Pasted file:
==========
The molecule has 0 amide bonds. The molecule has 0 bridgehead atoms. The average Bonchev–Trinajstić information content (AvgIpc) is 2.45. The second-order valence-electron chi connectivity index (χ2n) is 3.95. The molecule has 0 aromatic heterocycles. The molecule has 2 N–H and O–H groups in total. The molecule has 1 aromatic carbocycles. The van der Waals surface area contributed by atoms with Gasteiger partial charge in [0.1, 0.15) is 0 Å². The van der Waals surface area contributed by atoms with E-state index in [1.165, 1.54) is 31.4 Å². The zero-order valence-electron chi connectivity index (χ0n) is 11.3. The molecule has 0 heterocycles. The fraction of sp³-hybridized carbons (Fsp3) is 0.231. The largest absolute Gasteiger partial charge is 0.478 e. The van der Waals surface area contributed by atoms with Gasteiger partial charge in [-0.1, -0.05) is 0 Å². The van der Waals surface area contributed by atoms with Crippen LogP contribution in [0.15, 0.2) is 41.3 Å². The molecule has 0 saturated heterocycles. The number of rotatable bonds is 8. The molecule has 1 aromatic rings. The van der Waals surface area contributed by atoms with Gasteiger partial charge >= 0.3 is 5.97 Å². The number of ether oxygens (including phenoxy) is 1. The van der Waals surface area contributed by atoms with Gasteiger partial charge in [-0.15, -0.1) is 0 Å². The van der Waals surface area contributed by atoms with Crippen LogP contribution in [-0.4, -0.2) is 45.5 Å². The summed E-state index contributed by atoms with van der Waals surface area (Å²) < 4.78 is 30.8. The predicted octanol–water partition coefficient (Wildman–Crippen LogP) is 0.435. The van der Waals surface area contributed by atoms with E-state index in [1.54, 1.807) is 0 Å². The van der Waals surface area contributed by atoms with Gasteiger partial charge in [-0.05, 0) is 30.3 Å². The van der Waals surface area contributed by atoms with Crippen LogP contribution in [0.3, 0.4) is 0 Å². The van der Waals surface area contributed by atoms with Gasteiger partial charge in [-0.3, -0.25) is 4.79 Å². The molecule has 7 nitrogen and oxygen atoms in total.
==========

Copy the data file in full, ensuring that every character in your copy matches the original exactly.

The molecule has 0 amide bonds. The molecule has 0 bridgehead atoms. The average Bonchev–Trinajstić information content (AvgIpc) is 2.45. The second-order valence-electron chi connectivity index (χ2n) is 3.95. The molecule has 0 aromatic heterocycles. The molecule has 2 N–H and O–H groups in total. The molecule has 1 aromatic carbocycles. The van der Waals surface area contributed by atoms with Gasteiger partial charge in [0.1, 0.15) is 0 Å². The van der Waals surface area contributed by atoms with E-state index in [1.165, 1.54) is 31.4 Å². The zero-order valence-electron chi connectivity index (χ0n) is 11.3. The molecule has 0 heterocycles. The fraction of sp³-hybridized carbons (Fsp3) is 0.231. The largest absolute Gasteiger partial charge is 0.478 e. The van der Waals surface area contributed by atoms with Gasteiger partial charge in [-0.1, -0.05) is 0 Å². The van der Waals surface area contributed by atoms with Crippen LogP contribution in [0.15, 0.2) is 41.3 Å². The molecule has 0 saturated heterocycles. The number of rotatable bonds is 8. The molecule has 1 aromatic rings. The van der Waals surface area contributed by atoms with Gasteiger partial charge >= 0.3 is 5.97 Å². The number of ether oxygens (including phenoxy) is 1. The van der Waals surface area contributed by atoms with Gasteiger partial charge in [-0.15, -0.1) is 0 Å². The van der Waals surface area contributed by atoms with Crippen LogP contribution in [-0.4, -0.2) is 45.5 Å². The summed E-state index contributed by atoms with van der Waals surface area (Å²) < 4.78 is 30.8. The predicted octanol–water partition coefficient (Wildman–Crippen LogP) is 0.435. The van der Waals surface area contributed by atoms with E-state index in [1.54, 1.807) is 0 Å². The van der Waals surface area contributed by atoms with Gasteiger partial charge in [-0.05, 0) is 30.3 Å². The van der Waals surface area contributed by atoms with Crippen LogP contribution in [0.3, 0.4) is 0 Å². The van der Waals surface area contributed by atoms with Gasteiger partial charge in [-0.3, -0.25) is 4.79 Å². The molecule has 7 nitrogen and oxygen atoms in total.